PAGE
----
Microsoft Corp’s net income for its fiscal fourth-quarter rose 42 percent to 4.3 billion, or 46 cents a share. Revenue climbed 18 to 15.8 billion.
For Microsoft’s full fiscal year, the company’s net income rose 26 to 17.7 billion, or 1.87 a share. Revenue for the year surged at 18 to 60.4 billion.
“Diversification of our businesses positions us well to weather the economic turmoil,” said Frank Brod, Microsoft’s chief accounting officer.
However, the software giant was lacking Wall Street’s expectations sending Microsoft shares down 6 percent in after-hours trading. In regular trading, it had closed at 27.52, up 26 cents.
Microsoft’s latest botched attempt to buy Yahoo to better compete against Google brought didn’t help matters. Most tech stock analysts said it was a distraction.
Microsoft also posted lower-than-expected guidance about the current summer quarter.
IBM beat nearly all forecasts and raised its estimates for what it expects to earn this year.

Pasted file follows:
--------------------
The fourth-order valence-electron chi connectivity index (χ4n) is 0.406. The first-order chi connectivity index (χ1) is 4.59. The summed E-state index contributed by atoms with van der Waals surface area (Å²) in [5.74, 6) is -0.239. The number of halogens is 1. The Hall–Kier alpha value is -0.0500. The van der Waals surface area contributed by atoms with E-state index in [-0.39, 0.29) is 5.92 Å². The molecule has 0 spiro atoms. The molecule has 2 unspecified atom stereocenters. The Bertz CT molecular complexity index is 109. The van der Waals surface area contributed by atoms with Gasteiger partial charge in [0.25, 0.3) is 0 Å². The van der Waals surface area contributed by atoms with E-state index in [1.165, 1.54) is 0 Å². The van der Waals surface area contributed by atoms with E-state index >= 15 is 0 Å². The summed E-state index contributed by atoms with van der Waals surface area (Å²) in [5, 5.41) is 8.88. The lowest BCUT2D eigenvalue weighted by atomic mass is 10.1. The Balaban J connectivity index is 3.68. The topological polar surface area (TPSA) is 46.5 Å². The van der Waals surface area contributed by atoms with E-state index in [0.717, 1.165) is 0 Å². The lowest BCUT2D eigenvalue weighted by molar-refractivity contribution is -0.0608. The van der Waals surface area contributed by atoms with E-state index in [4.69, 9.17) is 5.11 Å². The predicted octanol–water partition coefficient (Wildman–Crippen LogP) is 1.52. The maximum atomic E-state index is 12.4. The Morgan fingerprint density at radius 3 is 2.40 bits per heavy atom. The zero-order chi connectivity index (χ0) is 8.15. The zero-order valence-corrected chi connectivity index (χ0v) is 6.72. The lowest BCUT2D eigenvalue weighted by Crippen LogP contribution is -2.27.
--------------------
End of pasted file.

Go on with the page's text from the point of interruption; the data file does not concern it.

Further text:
PC sales also saw double-digit growth while a weaker dollar helped boost sales and profits of Microsoft’s flagship Windows computer operating system. However, the 838 million in revenue contributed by its online services group, which competes with Google, fell short of the company’s earlier guidance suggesting it could top 900 million.
IBM surged past Wall Street expectations by posting net income of 2.8 billion, or 1.98 a share, in the second quarter. That’s 16 cents a share higher than the average estimate of analysts polled by Thomson Reuters. Revenue rose almost 13 to 26.8 billion, as IBM’s computing and consulting services thrived globally.
IBM’s shares closed at 126.52, up 58 cents, and slipped to 126.12 in after-hours trading.